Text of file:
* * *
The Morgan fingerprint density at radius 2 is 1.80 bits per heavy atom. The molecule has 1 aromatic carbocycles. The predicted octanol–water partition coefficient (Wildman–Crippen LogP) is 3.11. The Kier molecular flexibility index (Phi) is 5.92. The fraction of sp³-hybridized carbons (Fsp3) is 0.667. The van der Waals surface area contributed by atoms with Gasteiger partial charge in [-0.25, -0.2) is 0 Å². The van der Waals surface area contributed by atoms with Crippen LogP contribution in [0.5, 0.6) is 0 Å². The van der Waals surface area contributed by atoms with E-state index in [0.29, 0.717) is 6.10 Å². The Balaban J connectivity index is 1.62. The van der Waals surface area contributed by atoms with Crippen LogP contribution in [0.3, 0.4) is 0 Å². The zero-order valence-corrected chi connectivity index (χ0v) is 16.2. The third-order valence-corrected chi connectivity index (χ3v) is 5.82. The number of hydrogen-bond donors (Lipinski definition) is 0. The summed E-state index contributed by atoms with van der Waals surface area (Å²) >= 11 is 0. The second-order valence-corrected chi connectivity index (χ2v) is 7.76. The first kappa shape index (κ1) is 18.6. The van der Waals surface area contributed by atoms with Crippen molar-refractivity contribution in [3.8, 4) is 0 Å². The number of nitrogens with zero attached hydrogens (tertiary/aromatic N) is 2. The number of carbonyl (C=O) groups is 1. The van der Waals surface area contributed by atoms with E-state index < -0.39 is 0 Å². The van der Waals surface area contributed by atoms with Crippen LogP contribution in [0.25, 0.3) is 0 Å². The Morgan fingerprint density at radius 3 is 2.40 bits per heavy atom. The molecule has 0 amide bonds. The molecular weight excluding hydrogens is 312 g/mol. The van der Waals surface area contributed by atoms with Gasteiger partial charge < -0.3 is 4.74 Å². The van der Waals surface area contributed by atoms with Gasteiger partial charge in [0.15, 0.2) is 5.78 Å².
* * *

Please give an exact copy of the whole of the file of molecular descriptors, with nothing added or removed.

The Morgan fingerprint density at radius 2 is 1.80 bits per heavy atom. The molecule has 1 aromatic carbocycles. The predicted octanol–water partition coefficient (Wildman–Crippen LogP) is 3.11. The Kier molecular flexibility index (Phi) is 5.92. The fraction of sp³-hybridized carbons (Fsp3) is 0.667. The van der Waals surface area contributed by atoms with Gasteiger partial charge in [-0.25, -0.2) is 0 Å². The van der Waals surface area contributed by atoms with Crippen LogP contribution in [0.5, 0.6) is 0 Å². The van der Waals surface area contributed by atoms with E-state index in [0.29, 0.717) is 6.10 Å². The Balaban J connectivity index is 1.62. The van der Waals surface area contributed by atoms with Crippen LogP contribution in [0.3, 0.4) is 0 Å². The zero-order valence-corrected chi connectivity index (χ0v) is 16.2. The third-order valence-corrected chi connectivity index (χ3v) is 5.82. The number of hydrogen-bond donors (Lipinski definition) is 0. The summed E-state index contributed by atoms with van der Waals surface area (Å²) >= 11 is 0. The second-order valence-corrected chi connectivity index (χ2v) is 7.76. The first kappa shape index (κ1) is 18.6. The van der Waals surface area contributed by atoms with Crippen molar-refractivity contribution in [3.8, 4) is 0 Å². The number of nitrogens with zero attached hydrogens (tertiary/aromatic N) is 2. The number of carbonyl (C=O) groups is 1. The van der Waals surface area contributed by atoms with E-state index < -0.39 is 0 Å². The van der Waals surface area contributed by atoms with Crippen LogP contribution in [0.25, 0.3) is 0 Å². The Morgan fingerprint density at radius 3 is 2.40 bits per heavy atom. The molecule has 0 amide bonds. The molecular weight excluding hydrogens is 312 g/mol. The van der Waals surface area contributed by atoms with Gasteiger partial charge < -0.3 is 4.74 Å². The van der Waals surface area contributed by atoms with Gasteiger partial charge in [0.15, 0.2) is 5.78 Å².